Financial Regulators Tell Congress TRIA Still Needed

The private insurance market is not in a position to fill the gap that would be created if Congress fails to renew the federal terrorism risk insurance program, concludes a new report to Congress by the government’s financial regulators.

If Congress does not renew the Terrorism Risk Insurance Act (TRIA), thereby ending the federal government’s financial backstop for private insurers offering terrorism risk coverage, the market for terrorism risk insurance would likely shrink and perhaps disappear, according to the report by the President’s Working Group on Financial Markets (PWG). (See complete report below.)

“Challenges continue to exist regarding the ability of the private market to provide terrorism risk insurance without a federal backstop, particularly with respect to the ability of insurers to model the frequency and severity of losses that could arise from acts of terrorism. Also, reinsurers and the capital markets appear reluctant to provide further support to the terrorism risk insurance market,” the PWG says.

Absent TRIA, terrorism risk insurance, particularly for high-value exposures, could become a smaller, specialty market if such coverage remains available at all, according to the report.

According to the report, private market per-risk capacity for terrorism risk insurance coverage has increased only moderately since 2010.

“Policyholders who wish to obtain terrorism risk insurance evidently are able to do so, although some in higher risk industries and some in key urban locations pay relatively high prices,” the report says.

The report also cites a statement made by broker Marsh in January that uncertainty around the future of TRIA is leading to less availability of workers’ compensation capacity and rate increases for risks in major urban areas.

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The report echoes what the insurance, risk management, banking and commercial real estate industries have been saying about the need for TRIA, while downplaying the arguments forwarded by the Cato Institute, Heritage Foundation and some consumer and taxpayer groups that argue that the program inhibits the expansion of the private insurance market and should be non-renewed or scaled back.

The PWG findings also parallel those of a Fitch Ratings report last August that concluded that if Congress fails to renew or makes significant changes to TRIA, some insurers will be forced to significantly alter their underwriting portfolios to reduce terrorism exposures.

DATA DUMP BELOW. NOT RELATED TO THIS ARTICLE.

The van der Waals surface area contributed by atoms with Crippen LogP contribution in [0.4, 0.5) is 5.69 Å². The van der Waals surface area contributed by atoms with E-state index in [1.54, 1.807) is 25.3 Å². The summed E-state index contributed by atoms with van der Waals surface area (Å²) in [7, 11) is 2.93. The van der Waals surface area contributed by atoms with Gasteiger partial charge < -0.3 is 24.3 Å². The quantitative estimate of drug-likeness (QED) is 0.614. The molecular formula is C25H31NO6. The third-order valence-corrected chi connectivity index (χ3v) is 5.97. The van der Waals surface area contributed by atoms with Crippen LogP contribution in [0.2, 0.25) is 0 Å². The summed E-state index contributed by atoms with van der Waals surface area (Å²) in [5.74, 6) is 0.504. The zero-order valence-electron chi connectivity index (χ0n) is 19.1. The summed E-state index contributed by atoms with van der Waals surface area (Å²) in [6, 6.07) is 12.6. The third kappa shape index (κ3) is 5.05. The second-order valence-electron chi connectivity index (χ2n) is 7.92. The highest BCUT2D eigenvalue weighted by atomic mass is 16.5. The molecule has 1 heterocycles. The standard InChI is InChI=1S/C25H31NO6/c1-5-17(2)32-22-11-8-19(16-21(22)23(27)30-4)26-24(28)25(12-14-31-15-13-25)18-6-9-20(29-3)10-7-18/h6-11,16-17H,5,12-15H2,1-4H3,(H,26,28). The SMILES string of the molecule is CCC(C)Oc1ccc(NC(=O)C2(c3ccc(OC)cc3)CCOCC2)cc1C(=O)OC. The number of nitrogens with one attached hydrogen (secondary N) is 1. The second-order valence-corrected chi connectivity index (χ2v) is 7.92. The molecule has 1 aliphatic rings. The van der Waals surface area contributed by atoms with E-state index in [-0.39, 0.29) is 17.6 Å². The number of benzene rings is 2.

While it backs reauthorization of TRIA, the PWG report also suggests that Congress may want to tweak TRIA in order to increase the share of risk assumed by the insurance industry — a move insurers do not favor.

The PWG report’s findings are also in keeping with the conclusions reached by a bipartisan group of senators who last week introduced a bill that includes a seven-year reauthorization of the law and raises the share of losses private insurers would have to pay. The Senate bill retains the current insurer deductible at 20 percent but increases insurers’ co-share on losses above $100 million from 15 to 20 percent.

The President’s Working Group on Financial Markets is required to report to Congress on the long-term availability and affordability of insurance for terrorism risk. The PWG is composed of representatives from the Treasury, the Federal Reserve System, the Securities and Exchange Commission, and the Commodity Futures Trading Commission.

Congress initially passed TRIA in 2002 in the wake of the Sept. 11 terrorist attacks in order to protect the commercial insurance market. The law requires U.S. insurers to make terrorism risk insurance available and provides a federal government backstop for the insurers’ financial exposure. Congress is currently considering whether to renew the program, which is slated to expire at the end of the year.

At the same time that the PWG report supports reauthorization, it says that gradual increases in the industry’s share “appear unlikely to cause significant market disruptions” as long as some level of a federal government backstop is maintained.

It says that increasing the industry’s share of the exposure to terrorism risks in past years “has not significantly adversely” affected price or availability. Lawmakers have reduced the government’s potential liability with each reauthorization since 2002.

Leigh Ann Pusey, president and CEO of the American Insurance Association (AIA), said the PWG report “confirms that the private market alone does not have the capacity to provide the levels of terrorism risk coverage currently produced under TRIA.”

However, both the AIA and the Property Casualty Insurers Association of America’s (PCI) disagreed with the PWG on the effect of increasing the industry’s retentions.

“As the uncertainty as to whether TRIA will be renewed grows, the market continues to tighten,” said Robert Gordon, PCI senior vice president, policy development and research. “However, it is important to note that increasing the industry share through the co-share, deductible, or trigger will affect the availability and affordability of terrorism insurance for consumers.”

The government has not yet paid out any funds under the TRIA.

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